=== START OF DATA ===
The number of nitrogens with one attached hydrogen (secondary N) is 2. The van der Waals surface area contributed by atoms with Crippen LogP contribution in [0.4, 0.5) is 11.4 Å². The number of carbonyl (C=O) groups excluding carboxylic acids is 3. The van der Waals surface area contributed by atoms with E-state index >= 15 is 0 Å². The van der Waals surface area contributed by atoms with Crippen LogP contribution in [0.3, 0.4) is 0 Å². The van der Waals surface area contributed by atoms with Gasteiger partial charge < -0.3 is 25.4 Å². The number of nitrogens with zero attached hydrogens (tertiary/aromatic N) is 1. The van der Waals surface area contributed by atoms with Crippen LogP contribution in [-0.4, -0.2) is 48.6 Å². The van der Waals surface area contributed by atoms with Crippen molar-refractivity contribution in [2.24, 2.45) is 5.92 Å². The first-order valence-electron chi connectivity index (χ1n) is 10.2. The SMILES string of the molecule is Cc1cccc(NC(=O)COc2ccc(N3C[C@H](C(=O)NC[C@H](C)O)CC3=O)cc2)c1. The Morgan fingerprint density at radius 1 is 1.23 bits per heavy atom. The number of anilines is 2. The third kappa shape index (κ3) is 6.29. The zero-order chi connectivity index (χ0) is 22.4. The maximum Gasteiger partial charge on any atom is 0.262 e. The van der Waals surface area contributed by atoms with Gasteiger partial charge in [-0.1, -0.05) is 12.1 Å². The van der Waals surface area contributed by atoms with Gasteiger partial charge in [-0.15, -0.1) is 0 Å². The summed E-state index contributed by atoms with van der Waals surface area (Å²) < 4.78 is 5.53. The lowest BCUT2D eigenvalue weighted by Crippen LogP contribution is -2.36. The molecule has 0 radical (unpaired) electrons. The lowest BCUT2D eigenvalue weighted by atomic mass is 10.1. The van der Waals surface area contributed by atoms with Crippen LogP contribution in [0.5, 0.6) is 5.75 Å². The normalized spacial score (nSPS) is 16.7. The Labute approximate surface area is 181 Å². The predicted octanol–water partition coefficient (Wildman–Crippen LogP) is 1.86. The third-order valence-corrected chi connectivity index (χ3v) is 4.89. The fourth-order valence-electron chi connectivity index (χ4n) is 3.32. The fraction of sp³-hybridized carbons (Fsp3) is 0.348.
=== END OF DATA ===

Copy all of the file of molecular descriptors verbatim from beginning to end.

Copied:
The number of nitrogens with one attached hydrogen (secondary N) is 2. The van der Waals surface area contributed by atoms with Crippen LogP contribution in [0.4, 0.5) is 11.4 Å². The number of carbonyl (C=O) groups excluding carboxylic acids is 3. The van der Waals surface area contributed by atoms with E-state index >= 15 is 0 Å². The van der Waals surface area contributed by atoms with Crippen LogP contribution in [0.3, 0.4) is 0 Å². The van der Waals surface area contributed by atoms with Gasteiger partial charge < -0.3 is 25.4 Å². The number of nitrogens with zero attached hydrogens (tertiary/aromatic N) is 1. The van der Waals surface area contributed by atoms with Crippen LogP contribution in [-0.4, -0.2) is 48.6 Å². The van der Waals surface area contributed by atoms with Crippen molar-refractivity contribution in [2.24, 2.45) is 5.92 Å². The first-order valence-electron chi connectivity index (χ1n) is 10.2. The SMILES string of the molecule is Cc1cccc(NC(=O)COc2ccc(N3C[C@H](C(=O)NC[C@H](C)O)CC3=O)cc2)c1. The Morgan fingerprint density at radius 1 is 1.23 bits per heavy atom. The number of anilines is 2. The third kappa shape index (κ3) is 6.29. The zero-order chi connectivity index (χ0) is 22.4. The maximum Gasteiger partial charge on any atom is 0.262 e. The van der Waals surface area contributed by atoms with Gasteiger partial charge in [-0.1, -0.05) is 12.1 Å². The van der Waals surface area contributed by atoms with Gasteiger partial charge in [-0.15, -0.1) is 0 Å². The summed E-state index contributed by atoms with van der Waals surface area (Å²) < 4.78 is 5.53. The lowest BCUT2D eigenvalue weighted by Crippen LogP contribution is -2.36. The molecule has 0 radical (unpaired) electrons. The lowest BCUT2D eigenvalue weighted by atomic mass is 10.1. The van der Waals surface area contributed by atoms with Crippen LogP contribution in [0.5, 0.6) is 5.75 Å². The normalized spacial score (nSPS) is 16.7. The Labute approximate surface area is 181 Å². The predicted octanol–water partition coefficient (Wildman–Crippen LogP) is 1.86. The third-order valence-corrected chi connectivity index (χ3v) is 4.89. The fourth-order valence-electron chi connectivity index (χ4n) is 3.32. The fraction of sp³-hybridized carbons (Fsp3) is 0.348.